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As Kurt Marko first reported for Diginomica, a software firm called Swim.ai is applying machine learning algorithms to the components of distributed applications (which are networked and not limited to single VMs). Its goal is to derive traffic management patterns that learn over time which parts of an application are best suited for staging on premium, edge infrastructure, and which others can reasonably sustain the higher latency presented by the public cloud.

"Real time for IoT data is right when it exists. . . That's the data that's needed. If it takes a long time to process, it could be useless - it could be too old."

— Dr. Tom Bradicich, VP/GM Converged Servers & IoT Systems, HPE

In a company blog post, Swim.ai casts new light on the issue, noting -- quite accurately -- that a new industry has cropped up around expediting data streams to cloud servers, under the premise that the cloud is the new, permanent location for managing and processing that data. It's the fastest route to the biggest traffic jams, the company contends.

Machine learning for workload arbitration

Common sense might tell you that the types of math function that would consume the most time anyway, would benefit the least from being hosted on a system that's "further away" in terms of latency -- and Swim.ai acknowledges this. But since machine learning algorithms are not functions in the same sense, but actions performed in repetition on a continually refreshed data source, Swim.ai's architects believe it makes the most sense to deploy those algorithms on servers that are closer to where their data is collected and aggregated.

"These high-rate edge streams are ideal for performing machine learning (ML) at the edge, and can inform predictive maintenance and other IT/OT applications," the company writes. "Data processed at the edge is made accessible sooner to operators, or can create a real-time feedback loop with automation systems."

"In this case -- and likely true for many other AI-at-the-edge implementations (think cars, robots, etc.)," writes Kurt Marko, "the hardware isn't a server, but some sort of embedded hardware with GPU or FPGA acceleration for deep learning. In both cases -- embedded AI and mini data centers -- the edge systems will work with cloud services (public or private) for data aggregation/retention, large-scale analysis, AI model development (usually, although as SWIM illustrates, not always) and system management/control.)

'First-century hardware'

As HPE, Dell Technologies, AT&T, CDN provider Limelight Networks, and others invest more time, effort, and resources to fleshing out a design for what could become the cloud that replaces The Cloud, Vapor IO's Cole Crawford believes that this latest evolution in systems design will soon expose what he describes as the weakest link in the chain.

"Human beings are effectively 21st century software running on zero-century hardware," said Crawford, citing systems theorist David Krakauer. "If we think about the nervous system -- all of the brainy things that happen -- below that nervous system, there's this cardiovascular system that keeps the blood pumping, and sends oxygen to that brain.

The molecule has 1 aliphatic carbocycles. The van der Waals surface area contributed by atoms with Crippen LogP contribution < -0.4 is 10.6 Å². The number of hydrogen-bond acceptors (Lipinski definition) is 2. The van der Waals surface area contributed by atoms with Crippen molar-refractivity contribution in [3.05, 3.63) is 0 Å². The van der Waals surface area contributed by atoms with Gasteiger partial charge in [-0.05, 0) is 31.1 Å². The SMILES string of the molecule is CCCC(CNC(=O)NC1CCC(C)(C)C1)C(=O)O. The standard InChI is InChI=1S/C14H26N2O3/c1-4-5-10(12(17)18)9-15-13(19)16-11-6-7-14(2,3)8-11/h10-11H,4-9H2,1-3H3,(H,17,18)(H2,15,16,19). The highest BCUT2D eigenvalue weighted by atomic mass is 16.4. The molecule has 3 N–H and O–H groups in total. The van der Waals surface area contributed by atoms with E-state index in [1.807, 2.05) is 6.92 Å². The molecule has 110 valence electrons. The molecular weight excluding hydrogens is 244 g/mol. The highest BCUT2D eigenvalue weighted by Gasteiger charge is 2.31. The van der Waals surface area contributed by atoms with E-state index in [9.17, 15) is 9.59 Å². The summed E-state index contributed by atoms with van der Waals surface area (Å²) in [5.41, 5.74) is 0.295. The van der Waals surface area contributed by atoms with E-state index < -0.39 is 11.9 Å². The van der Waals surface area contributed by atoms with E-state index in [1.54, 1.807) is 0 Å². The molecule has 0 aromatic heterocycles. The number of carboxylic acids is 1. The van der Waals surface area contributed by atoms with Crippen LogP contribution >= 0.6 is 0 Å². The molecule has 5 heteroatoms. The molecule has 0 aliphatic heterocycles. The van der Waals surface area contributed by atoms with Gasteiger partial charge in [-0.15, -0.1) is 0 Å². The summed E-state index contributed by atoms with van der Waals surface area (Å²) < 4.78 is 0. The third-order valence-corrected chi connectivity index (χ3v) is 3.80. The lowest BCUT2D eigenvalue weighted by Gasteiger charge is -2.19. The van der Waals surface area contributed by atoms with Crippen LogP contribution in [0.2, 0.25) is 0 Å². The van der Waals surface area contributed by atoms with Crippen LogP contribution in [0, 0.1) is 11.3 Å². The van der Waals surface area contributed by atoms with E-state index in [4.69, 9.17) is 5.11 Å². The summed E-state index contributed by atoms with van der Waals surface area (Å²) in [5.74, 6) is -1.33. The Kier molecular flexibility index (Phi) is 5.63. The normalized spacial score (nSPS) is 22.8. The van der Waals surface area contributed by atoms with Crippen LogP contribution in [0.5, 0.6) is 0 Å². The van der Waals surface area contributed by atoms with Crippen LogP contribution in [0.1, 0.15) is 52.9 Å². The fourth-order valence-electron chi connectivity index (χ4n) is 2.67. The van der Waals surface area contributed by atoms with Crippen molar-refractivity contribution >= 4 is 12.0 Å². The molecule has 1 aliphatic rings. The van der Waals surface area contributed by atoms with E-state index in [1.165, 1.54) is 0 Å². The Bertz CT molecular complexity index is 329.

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"In the data center industry, that cardiovascular system is first-century hardware. We tend to think of the software side of this world as living in an #edgenative world. If we do have 40 billion -- well on our way to 1 trillion -- connected to 'an' internet, maybe not 'the' internet, we know that there have been issues there. Our thesis is that, due to what we could call naïve realism, we continue to build the internet the way that it was originally designed. And I don't think you'd have to go too far beyond Vint Cerf or Paul Mockapetris to get an opinion that a re-architecture is imminent and required."

Prospects

It is a mistake to presume that edge computing is a phenomenon which will eventually, entirely, absorb the space of the public cloud. Indeed, it's the very fact that the edge can be visualized as a place unto itself, separate from lower-order processes, that gives rise to both its real-world use cases and its someday/somehow, imaginary ones.

It was also a mistake, in perfect hindsight, to presume the disruptive economic force of cloud dynamics could completely commoditize the computing market, such that a VM from one provider is indistinguishable from a VM from another, or that the cloud will always feel like next door regardless of where you reside on the planet. This is the fact to which Vapor IO CEO Crawford alludes, when he states that a re-architecture of the internet itself should be considered, implying that it should have had an edge to begin with.

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Yet it's very difficult, when plotting the exact specifications for what any service provider's or manufacturer's edge services, facilities, or equipment should be, to get caught up in the excitement of the moment and imagine the edge as a line that spans all classes and all contingencies, from sea to shining sea. Like most technologies conceived and implemented this century, it's being delivered at the same time it's being assembled. Half of it is principle, and the other half promise.

Once you obtain a beachhead in any market, it's hard not to want to drive further inland. There's where the danger lies: Where the ideal of retrofitting the internet with quality of service can make anyone lose, to coin a phrase, its edge.